Who hasn’t led their mind to wonder about the miraculous claims ascribed to the most unintuitive concepts? Daydreaming of magically improving your own and countless lives with the shamanistic rituals of olden times or modern hearsay. One scientist attracted to these mysteries tackled whether magnets could prevent limescale. And she is hardly done exploring the untouched corners of our library of knowledge.
The people behind the science, and the science behind the people
“Controversial topics are the most fun research topics,” exclaims defending PhD student Xiaoxia Liu. The mysterious bits that few dare to venture into due to criticism from all sides have always attracted the researcher. “I’ve always liked to contribute to our human knowledge. It is my main drive,” she says.
But Xiaoxia’s challenge entails a much more adventurous story. It was up to her to find water treatment ways that don’t use chemicals to keep drinking water safe after treatment. The idea – maybe with the help of magnets, they could influence such effects as calcium scaling. Wild claims of that have already been made for a while now. But it’s a path few dare to venture. Xiaoxia: “One reviewer once claimed: ‘Who does this research? Scientists will criticize you if it works, and sponsoring companies will criticize you if it doesn’t!'” But it never held her back; it only motivated her.
“Ever since my bachelor’s, I imagined working on a topic regarding microbiological ecology. At the time, it was a hot topic. A new paradigm formed by taking the principles of ecology to microbiology. It brought this big unknown that is so attractive to me. And when I found a position at Wetsus that was controversial, high-risk, and included microbiological ecology, I knew I wanted to face that challenge.”
A proof of principle that could yield, or not yield, the correlation between magnetism and limescale. “Given that calcium precipitation is known to be caused by bacteria and that every living thing on this planet is built to withstand a fluctuation in the Earth’s magnetic field, we thought that magnetism could influence bacterial behaviors in drinking water. And it looks like it does so.”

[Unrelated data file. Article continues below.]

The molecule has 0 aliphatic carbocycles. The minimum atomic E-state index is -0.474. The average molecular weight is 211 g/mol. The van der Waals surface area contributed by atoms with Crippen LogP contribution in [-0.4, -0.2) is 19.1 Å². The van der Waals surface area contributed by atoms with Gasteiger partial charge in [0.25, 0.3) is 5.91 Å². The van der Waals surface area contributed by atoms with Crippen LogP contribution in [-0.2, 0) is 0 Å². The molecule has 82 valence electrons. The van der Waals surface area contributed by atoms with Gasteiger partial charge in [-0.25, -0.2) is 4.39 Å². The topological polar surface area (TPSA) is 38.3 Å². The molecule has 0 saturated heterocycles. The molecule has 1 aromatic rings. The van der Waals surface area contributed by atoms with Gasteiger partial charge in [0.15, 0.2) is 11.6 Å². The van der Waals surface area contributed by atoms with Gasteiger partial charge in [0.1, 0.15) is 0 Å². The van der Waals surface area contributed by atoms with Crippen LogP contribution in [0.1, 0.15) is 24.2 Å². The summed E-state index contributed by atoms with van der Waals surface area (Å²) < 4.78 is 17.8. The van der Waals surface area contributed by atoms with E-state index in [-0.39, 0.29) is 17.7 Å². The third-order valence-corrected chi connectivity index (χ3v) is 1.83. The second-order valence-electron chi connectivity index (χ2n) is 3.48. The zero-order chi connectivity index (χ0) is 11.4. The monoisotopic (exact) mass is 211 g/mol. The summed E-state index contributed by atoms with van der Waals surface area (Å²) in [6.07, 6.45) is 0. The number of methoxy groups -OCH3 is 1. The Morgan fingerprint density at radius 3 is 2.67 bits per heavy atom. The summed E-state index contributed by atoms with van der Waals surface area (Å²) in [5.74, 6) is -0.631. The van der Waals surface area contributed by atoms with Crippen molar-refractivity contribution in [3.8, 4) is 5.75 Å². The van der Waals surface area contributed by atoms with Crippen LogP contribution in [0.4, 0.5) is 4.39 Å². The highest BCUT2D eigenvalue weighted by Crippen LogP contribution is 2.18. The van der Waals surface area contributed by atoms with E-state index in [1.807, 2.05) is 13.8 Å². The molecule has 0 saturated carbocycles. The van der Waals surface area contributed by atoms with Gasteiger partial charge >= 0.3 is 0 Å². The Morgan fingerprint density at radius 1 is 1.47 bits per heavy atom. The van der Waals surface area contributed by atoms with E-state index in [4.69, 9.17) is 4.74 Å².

“When studying the effects of the magnet on even one species, already show a decrease in calcium. But take a broader microbiological ecosystem into account, and you can see significant reductions in the size of these lime crystals – up to 18%.” Though, which exact enzyme causes the critters to do so, is unknown yet.
It seems that microbes and minerals are affected by magnetic fields in a positive way for tiny bacteria – usually thriving in poor environments – while negatively impacting bigger cells that are more often responsible for disease – and that thrive in richer waters. Therefore, a system like this could be helpful in more than one way.
“I’m very happy to do the research. Mostly the results because the measurements are less fun taking repeatedly,” she says smilingly. “Of course, in science, you repeat research many times, but as this is a controversial topic, you must do so many more.”
The publications are almost in, laying the groundwork for further research she will still be a part of as a postdoc. The mechanism with which everything works remains a mystery, and a more applicable setting is yet to be tested. And Xiaoxia will also oversee new research regarding the water’s effect on the human gut.
“I want to extend the multidisciplinary research further, and as we face global challenges, global cooperation is of great importance; especially between China and the Netherlands on water technology. We started with a social sciences theme exploring the opportunities, and once again, many were skeptical before we started.”
And it looks like fighting criticism will remain a familiar sight for this scientist who has already shown battle-proof, open-minded, and full of optimism.
You can read more about her research here:
Xiaoxia Liu, Gernot Zarfel, Renata van der Weijden, Willibald Loiskandl, Brigitte Bitschnau, Inez J.T. Dinkla, Elmar C. Fuchs, Astrid H. Paulitsch-Fuchs, Density-dependent microbial calcium carbonate precipitation by drinking water bacteria via amino acid metabolism and biosorption, Water Research, Volume 202, 2021.
Xiaoxia Liu, Bernhard Pollner, Astrid H. Paulitsch-Fuchs, Elmar C. Fuchs, Nigel P. Dyer, Willibald Loiskandl, Cornelia Lass-Flörl, Investigation of the effect of sustainable magnetic treatment on the microbiological communities in drinking water, Environmental Research, Volume 213, 2022.